TRENTON – The Department of Environmental Protection wants to designate 749 miles of rivers and streams as Category One waterways, marking the first time in more than a decade that the state has designated waterways to this high level of protection, according to Commissioner Catherine R. McCab.
“Category One waterways provide drinking water and sustain important fish and aquatic resources,” Commissioner McCabe said. “In addition, the actions the state takes to preserve water quality for these waterways help protect ecosystems that provide important wildlife habitats and improve our quality of life.”
Any wastewater or other regulated discharges impacting these waterways will need to meet stringent water quality standards. These areas also will be afforded 300-foot development buffers under the Flood Hazard Area Control Act, better protecting water quality as well as lives and property.
State officials filed the proposed classification changes in the New Jersey Register as amendments to its Surface Water Quality Standards Rule. Upon adoption, these will be the first additions of Category 1, or C-1, waterways since 2008, when the state designated 686 miles of rivers and streams to this high level of protection.
Specifically, the DEP proposes to upgrade 734 waterway miles for their exceptional ecological value and another 53 miles for their exceptional fishery resources. Thirty-eight miles overlap both categories.
These waters flow through 67 municipalities within the Upper Delaware, Lower Delaware, Northwest, Raritan and Atlantic Coastal regions. Among the waterways to be classified are portions of the Pequest River in Warren County, the Salem River in Salem County, the South Branch of the Raritan River in Somerset and Hunterdon counties, the Lamington River in Hunterdon and Somerset counties, and the Ramapo River in Bergen County.
The state uses a three-tiered system to designate waterways, with the top tier being those designated as Outstanding Natural Resource Waters that are to be set aside in their natural state for posterity. Many of these are in the Pinelands National Reserve.
Some 6,800 miles of waterways are currently designated as Category 1 and are protected for their exceptional ecological, water supply, recreation, and/or fisheries values. All other waterways are designated Category 2. Those Category 2 waterways not meeting water quality criteria must be improved to meet these criteria.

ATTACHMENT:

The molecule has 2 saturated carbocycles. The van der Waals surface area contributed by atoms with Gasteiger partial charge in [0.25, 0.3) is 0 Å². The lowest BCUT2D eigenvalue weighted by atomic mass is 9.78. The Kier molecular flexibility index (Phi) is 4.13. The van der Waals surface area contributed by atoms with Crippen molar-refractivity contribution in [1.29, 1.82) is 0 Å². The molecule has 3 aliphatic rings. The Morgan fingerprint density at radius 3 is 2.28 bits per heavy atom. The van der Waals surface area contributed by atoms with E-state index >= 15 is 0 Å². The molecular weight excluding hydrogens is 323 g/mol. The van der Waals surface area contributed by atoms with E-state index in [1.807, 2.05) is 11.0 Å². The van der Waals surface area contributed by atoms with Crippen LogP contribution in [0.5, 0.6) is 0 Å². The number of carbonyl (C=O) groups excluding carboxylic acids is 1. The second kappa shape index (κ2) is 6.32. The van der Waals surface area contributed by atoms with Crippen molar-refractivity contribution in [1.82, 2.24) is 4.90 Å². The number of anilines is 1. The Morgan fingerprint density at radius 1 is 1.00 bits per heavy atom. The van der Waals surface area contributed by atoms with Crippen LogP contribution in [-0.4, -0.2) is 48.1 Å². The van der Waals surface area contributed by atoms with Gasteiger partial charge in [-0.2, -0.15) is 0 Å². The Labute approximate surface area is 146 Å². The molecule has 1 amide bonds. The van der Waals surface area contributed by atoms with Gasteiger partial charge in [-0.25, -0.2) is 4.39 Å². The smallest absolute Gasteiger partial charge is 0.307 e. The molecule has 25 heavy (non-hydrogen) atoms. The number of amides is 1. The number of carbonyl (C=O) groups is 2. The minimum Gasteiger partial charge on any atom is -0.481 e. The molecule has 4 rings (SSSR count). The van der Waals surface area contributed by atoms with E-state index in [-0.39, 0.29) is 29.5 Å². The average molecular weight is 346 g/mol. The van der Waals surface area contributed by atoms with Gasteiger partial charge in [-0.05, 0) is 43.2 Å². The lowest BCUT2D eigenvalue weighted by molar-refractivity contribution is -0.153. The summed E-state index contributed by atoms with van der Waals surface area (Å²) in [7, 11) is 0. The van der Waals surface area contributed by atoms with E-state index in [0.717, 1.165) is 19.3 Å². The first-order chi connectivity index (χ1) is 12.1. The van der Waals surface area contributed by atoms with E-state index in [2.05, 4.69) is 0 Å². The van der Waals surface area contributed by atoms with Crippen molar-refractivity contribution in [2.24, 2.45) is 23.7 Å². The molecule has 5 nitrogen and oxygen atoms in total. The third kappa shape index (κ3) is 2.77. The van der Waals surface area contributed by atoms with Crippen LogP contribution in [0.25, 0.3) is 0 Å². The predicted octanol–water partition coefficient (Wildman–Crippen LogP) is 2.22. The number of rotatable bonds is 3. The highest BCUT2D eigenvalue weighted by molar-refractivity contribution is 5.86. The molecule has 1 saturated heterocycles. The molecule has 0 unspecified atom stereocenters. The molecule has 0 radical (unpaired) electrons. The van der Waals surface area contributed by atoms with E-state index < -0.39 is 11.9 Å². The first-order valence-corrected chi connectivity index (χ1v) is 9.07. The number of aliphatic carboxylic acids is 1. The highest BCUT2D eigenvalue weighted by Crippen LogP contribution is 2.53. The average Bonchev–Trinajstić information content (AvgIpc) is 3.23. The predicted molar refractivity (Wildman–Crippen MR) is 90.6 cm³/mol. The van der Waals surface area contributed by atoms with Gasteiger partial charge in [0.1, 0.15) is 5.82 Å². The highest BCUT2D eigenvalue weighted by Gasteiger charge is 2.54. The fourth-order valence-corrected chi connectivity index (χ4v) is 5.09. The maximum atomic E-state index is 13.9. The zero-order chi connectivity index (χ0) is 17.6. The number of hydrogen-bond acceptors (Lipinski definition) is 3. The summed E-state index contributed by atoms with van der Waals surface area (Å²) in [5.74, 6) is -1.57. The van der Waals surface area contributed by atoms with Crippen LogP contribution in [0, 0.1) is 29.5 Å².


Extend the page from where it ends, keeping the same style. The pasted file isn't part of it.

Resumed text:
The classification system began in 1985, when the state began using Category 1 designations for waterways within parks and state wildlife management areas as well as trout production rivers. In 2003, the state broadened the scope of the designation to include waterways providing both exceptional ecological and exceptional water-supply significance.
The DEP’s proposed upgrades for exceptional ecological value are based on stringent scientific criteria, including verifications by the New Jersey Division of Fish and Wildlife of suitable habitat for threatened and endangered species such as bog turtles and mussels, species that depend on high water quality. Similarly, the DEP based its reclassifications for exceptional fishery resources on trout sampling data over the course of multiple seasons.
Over the years, the DEP has partnered on countless projects and initiatives to improve water quality, including projects to reduce stormwater runoff and educate the public about its effects, The DEP also works to restore eroded shorelines, remove obsolete dams to improve water flow and migratory fish passage, remove litter, monitor water quality, implement environmentally sound planning practices and address effluent from wastewater treatment plants and other dischargers.
The DEP will hold a public hearing on April 8 at 1:00 p.m. at the New Jersey Forensic Science Technology Center Auditorium, 1200 Negron Drive, Hamilton 08691.
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